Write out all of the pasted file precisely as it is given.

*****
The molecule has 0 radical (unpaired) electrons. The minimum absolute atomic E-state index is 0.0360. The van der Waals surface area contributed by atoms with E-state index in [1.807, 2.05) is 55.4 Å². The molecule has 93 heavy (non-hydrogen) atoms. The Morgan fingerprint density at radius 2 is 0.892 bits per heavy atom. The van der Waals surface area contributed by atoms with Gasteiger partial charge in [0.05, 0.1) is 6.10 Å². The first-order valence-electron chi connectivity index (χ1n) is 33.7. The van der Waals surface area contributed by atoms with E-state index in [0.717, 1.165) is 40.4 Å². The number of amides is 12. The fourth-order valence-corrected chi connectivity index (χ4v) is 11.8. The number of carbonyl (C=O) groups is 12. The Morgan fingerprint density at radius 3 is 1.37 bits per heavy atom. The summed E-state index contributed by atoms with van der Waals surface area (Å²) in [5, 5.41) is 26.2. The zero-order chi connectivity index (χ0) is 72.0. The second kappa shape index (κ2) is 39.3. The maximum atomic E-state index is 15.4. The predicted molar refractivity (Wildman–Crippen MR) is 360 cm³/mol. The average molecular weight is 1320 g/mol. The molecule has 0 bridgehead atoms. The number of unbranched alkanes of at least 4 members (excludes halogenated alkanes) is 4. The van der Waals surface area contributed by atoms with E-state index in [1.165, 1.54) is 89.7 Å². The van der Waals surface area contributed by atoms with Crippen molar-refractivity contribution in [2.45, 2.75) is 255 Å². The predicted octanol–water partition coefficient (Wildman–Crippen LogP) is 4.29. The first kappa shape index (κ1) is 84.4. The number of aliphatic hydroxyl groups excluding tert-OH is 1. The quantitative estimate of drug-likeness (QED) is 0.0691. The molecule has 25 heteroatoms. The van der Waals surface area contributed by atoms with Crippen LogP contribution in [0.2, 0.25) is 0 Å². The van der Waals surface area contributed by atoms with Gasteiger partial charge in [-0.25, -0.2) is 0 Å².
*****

The molecule has 0 radical (unpaired) electrons. The minimum absolute atomic E-state index is 0.0360. The van der Waals surface area contributed by atoms with E-state index in [1.807, 2.05) is 55.4 Å². The molecule has 93 heavy (non-hydrogen) atoms. The Morgan fingerprint density at radius 2 is 0.892 bits per heavy atom. The van der Waals surface area contributed by atoms with Gasteiger partial charge in [0.05, 0.1) is 6.10 Å². The first-order valence-electron chi connectivity index (χ1n) is 33.7. The van der Waals surface area contributed by atoms with E-state index in [0.717, 1.165) is 40.4 Å². The number of amides is 12. The fourth-order valence-corrected chi connectivity index (χ4v) is 11.8. The number of carbonyl (C=O) groups is 12. The Morgan fingerprint density at radius 3 is 1.37 bits per heavy atom. The summed E-state index contributed by atoms with van der Waals surface area (Å²) in [5, 5.41) is 26.2. The zero-order chi connectivity index (χ0) is 72.0. The second kappa shape index (κ2) is 39.3. The maximum atomic E-state index is 15.4. The predicted molar refractivity (Wildman–Crippen MR) is 360 cm³/mol. The average molecular weight is 1320 g/mol. The molecule has 0 bridgehead atoms. The number of unbranched alkanes of at least 4 members (excludes halogenated alkanes) is 4. The van der Waals surface area contributed by atoms with E-state index in [1.165, 1.54) is 89.7 Å². The van der Waals surface area contributed by atoms with Crippen molar-refractivity contribution in [2.45, 2.75) is 255 Å². The predicted octanol–water partition coefficient (Wildman–Crippen LogP) is 4.29. The first kappa shape index (κ1) is 84.4. The number of aliphatic hydroxyl groups excluding tert-OH is 1. The quantitative estimate of drug-likeness (QED) is 0.0691. The molecule has 25 heteroatoms. The van der Waals surface area contributed by atoms with Crippen LogP contribution in [0.2, 0.25) is 0 Å². The van der Waals surface area contributed by atoms with Gasteiger partial charge in [-0.25, -0.2) is 0 Å².